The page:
Apparent Java Location Restriction

Discussion in 'Java' started by kvnsmnsn@hotmail.com, Jun 17, 2005.

  1. Guest

    The task before me is to write a compiler for a fairly simple
    programming language. I want to write a program that can be executed
    wherever the source files are for this programming language. I would
    like to write this program in Java because I'm used to Java and like
    it a lot.

    But I've noticed that in order to run a Java program you have to
    be in the directory where the ".class" file resides. Well, actually I
    think it's not quite that restrictive, but depending on the way you
    name your Java program there appears to be only one directory you can
    execute it from.

    For example if I take Java class <ArgCheck> defined like so:

    -------------------------------------------------------------------

    public class ArgCheck
    {
    public static void main ( String[] arguments)
    {
    int argmnt;

    for (argmnt = 0; argmnt < arguments.length; argmnt++)
    { System.out.println( argmnt + "/" + arguments[ argmnt] + "/");
    }
    }
    }

    -------------------------------------------------------------------

    it works fine when I run it with "java ArgCheck *" from the directory
    it's written in. But when I change directory to the parent directory
    and type in "java Alan/ArgCheck *" I get error message:

    ----------------------------------------------------------------------

    Exception in thread "main" java.lang.NoClassDefFoundError:
    Alan/ArgCheck (wrong name: ArgCheck)
    at java.lang.ClassLoader.defineClass1(Native Method)
    at java.lang.ClassLoader.defineClass(ClassLoader.java:620)
    at java.security.SecureClassLoader.defineClass
    (SecureClassLoader.java:124)
    at java.net.URLClassLoader.defineClass
    (URLClassLoader.java:260)
    ...

    ----------------------------------------------------------------------

    On the other hand, if I write this program in C, it runs just
    fine _regardless_ of where I execute it from. "./ArgCheck *" works in
    the directory where it resides, and "Alan/ArgCheck *" works in the pa-
    rent directory.

    So is this a problem inherent to Java, or is there a way to exe-
    cute a Java program from any directory you want? If I want to have my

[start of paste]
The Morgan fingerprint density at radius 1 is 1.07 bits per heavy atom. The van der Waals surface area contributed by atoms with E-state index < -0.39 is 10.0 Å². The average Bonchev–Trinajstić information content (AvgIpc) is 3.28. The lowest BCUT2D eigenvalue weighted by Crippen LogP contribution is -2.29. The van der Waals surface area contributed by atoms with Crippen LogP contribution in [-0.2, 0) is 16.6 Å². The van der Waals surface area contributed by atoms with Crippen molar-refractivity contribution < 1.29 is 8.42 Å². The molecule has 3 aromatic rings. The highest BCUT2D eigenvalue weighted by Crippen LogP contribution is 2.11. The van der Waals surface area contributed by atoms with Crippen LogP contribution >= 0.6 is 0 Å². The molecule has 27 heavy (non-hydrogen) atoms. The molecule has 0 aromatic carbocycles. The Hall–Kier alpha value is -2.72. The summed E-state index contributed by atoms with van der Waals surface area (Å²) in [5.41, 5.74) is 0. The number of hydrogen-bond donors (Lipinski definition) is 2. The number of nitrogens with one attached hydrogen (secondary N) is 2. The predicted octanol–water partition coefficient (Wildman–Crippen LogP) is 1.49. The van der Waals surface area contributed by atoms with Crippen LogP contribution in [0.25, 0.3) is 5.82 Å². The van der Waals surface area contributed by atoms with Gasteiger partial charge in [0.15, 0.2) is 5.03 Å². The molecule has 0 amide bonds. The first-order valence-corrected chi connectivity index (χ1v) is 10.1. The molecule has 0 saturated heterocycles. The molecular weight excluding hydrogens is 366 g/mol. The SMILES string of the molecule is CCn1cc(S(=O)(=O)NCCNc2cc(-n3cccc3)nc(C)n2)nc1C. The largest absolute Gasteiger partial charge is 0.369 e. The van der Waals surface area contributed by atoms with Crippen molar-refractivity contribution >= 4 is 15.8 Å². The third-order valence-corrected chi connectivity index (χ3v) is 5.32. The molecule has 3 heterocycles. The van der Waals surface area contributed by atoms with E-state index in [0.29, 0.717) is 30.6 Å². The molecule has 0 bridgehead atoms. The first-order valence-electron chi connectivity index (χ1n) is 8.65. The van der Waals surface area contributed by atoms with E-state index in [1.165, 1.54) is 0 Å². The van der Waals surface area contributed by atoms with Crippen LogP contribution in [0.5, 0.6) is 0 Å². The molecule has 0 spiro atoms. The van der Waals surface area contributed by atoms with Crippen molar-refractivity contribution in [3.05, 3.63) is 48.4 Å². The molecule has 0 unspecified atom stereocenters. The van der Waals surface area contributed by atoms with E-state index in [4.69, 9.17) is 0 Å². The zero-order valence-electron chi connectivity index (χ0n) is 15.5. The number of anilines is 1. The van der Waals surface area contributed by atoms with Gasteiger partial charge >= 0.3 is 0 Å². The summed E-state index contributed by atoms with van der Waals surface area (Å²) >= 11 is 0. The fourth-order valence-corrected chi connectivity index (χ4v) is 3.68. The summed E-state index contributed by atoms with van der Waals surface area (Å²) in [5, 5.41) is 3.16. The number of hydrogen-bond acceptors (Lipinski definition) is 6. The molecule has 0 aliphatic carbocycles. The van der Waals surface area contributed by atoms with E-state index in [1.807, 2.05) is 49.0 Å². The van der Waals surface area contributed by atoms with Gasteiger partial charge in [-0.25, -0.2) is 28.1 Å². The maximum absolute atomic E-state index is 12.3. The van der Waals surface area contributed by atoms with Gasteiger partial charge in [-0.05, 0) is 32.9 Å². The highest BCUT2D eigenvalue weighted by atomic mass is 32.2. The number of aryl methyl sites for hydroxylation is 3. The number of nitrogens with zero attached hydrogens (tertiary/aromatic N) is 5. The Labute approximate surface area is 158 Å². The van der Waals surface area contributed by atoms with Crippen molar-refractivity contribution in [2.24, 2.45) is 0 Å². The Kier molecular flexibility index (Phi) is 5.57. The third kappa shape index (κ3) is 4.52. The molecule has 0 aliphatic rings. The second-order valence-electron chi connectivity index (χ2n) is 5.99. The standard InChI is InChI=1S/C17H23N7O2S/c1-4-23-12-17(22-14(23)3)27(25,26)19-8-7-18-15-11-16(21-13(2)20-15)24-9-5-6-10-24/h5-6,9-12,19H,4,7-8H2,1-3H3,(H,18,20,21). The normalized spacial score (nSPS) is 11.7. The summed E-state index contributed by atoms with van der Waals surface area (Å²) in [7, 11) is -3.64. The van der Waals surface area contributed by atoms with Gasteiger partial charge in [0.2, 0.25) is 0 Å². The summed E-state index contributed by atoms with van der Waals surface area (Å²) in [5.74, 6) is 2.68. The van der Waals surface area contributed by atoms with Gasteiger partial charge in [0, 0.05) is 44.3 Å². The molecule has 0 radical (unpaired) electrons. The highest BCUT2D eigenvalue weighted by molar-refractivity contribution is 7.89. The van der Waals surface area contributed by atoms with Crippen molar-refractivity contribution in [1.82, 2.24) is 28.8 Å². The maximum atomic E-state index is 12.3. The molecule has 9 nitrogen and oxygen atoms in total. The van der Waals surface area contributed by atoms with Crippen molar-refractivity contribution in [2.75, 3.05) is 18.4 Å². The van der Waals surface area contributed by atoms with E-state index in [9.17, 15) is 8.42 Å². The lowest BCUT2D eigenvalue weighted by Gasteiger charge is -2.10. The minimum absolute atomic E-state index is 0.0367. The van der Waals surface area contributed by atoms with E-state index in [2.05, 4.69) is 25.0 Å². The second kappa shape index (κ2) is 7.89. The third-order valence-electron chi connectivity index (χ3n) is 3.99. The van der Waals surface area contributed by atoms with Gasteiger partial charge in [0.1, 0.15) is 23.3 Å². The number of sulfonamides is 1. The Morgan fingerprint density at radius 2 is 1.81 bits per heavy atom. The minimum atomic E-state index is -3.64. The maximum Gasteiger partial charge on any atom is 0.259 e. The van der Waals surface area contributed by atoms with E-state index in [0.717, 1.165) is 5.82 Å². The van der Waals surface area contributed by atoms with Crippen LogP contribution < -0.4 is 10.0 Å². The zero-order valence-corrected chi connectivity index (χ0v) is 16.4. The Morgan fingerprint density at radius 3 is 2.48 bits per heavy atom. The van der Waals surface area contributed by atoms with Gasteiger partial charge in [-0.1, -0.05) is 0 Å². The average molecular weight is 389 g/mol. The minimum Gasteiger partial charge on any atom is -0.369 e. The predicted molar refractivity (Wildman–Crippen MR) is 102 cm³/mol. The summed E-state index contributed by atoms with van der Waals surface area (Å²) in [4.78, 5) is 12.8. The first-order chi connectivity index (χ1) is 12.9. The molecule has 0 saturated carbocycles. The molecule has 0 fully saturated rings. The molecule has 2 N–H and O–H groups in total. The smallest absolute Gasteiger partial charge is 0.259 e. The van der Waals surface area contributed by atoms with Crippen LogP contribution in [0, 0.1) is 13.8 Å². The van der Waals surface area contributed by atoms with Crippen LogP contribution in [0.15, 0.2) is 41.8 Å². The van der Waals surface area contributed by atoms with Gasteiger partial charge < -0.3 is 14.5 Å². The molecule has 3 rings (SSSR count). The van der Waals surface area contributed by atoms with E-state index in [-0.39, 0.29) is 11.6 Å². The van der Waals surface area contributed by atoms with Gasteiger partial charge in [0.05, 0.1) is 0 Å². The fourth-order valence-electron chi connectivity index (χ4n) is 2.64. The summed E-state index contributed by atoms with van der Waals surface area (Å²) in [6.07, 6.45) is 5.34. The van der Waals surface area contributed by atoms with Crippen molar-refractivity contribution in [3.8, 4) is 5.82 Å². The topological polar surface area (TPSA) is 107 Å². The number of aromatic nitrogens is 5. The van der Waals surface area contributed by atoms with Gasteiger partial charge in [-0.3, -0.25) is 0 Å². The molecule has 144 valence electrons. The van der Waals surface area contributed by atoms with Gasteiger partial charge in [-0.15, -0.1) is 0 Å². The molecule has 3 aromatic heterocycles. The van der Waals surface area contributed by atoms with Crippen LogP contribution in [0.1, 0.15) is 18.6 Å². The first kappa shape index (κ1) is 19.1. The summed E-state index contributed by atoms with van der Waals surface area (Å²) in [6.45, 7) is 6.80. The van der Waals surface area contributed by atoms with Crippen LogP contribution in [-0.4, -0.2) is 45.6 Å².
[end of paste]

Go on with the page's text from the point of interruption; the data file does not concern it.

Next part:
compiler in one directory, I guess I could just copy the ".class"
    files to the directory where I want to do the compiling, or, alter-
    nately, I could write my compiler in C and run it wherever I want. Am
    I forced to choose between just these two options?

    ---Kevin Simonson

    "You'll never get to heaven, or even to LA,
    if you don't believe there's a way."
    from _Why Not_
    , Jun 17, 2005
    #1
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  2. wrote:
    > But I've noticed that in order to run a Java program you have to
    > be in the directory where the ".class" file resides. Well, actually I
    > think it's not quite that restrictive, but depending on the way you
    > name your Java program there appears to be only one directory you can
    > execute it from.


    Please do not spread such utter nonsense. Learn your your tools:

    http://java.sun.com/j2se/1.5.0/docs/tooldocs/windows/classpath.html

    /Thomas

    --
    The comp.lang.java.gui FAQ:
    ftp://ftp.cs.uu.nl/pub/NEWS.ANSWERS/computer-lang/java/gui/faq
    Thomas Weidenfeller, Jun 17, 2005
    #2
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  3. Guest

    Thomas Weidenfeller posted:

    => But I've noticed that in order to run a Java program you have
    to
    => be in the directory where the ".class" file resides. Well, actually
    I
    => think it's not quite that restrictive, but depending on the way you
    => name your Java program there appears to be only one directory you
    can
    => execute it from.
    =
    =Please do not spread such utter nonsense. Learn your your tools:
    =
    =http://java.sun.com/j2se/1.5.0/docs/tooldocs/windows/classpath.html

    I apologize for my misunderstanding of how Java works. I tried
    using the "-classpath" argument and it solves my problem completely.
    Thanks for pointing me in the right direction!

    ---Kevin Simonson

    "You'll never get to heaven, or even to LA,
    if you don't believe there's a way."
    from _Why Not_
    , Jun 17, 2005
    #3
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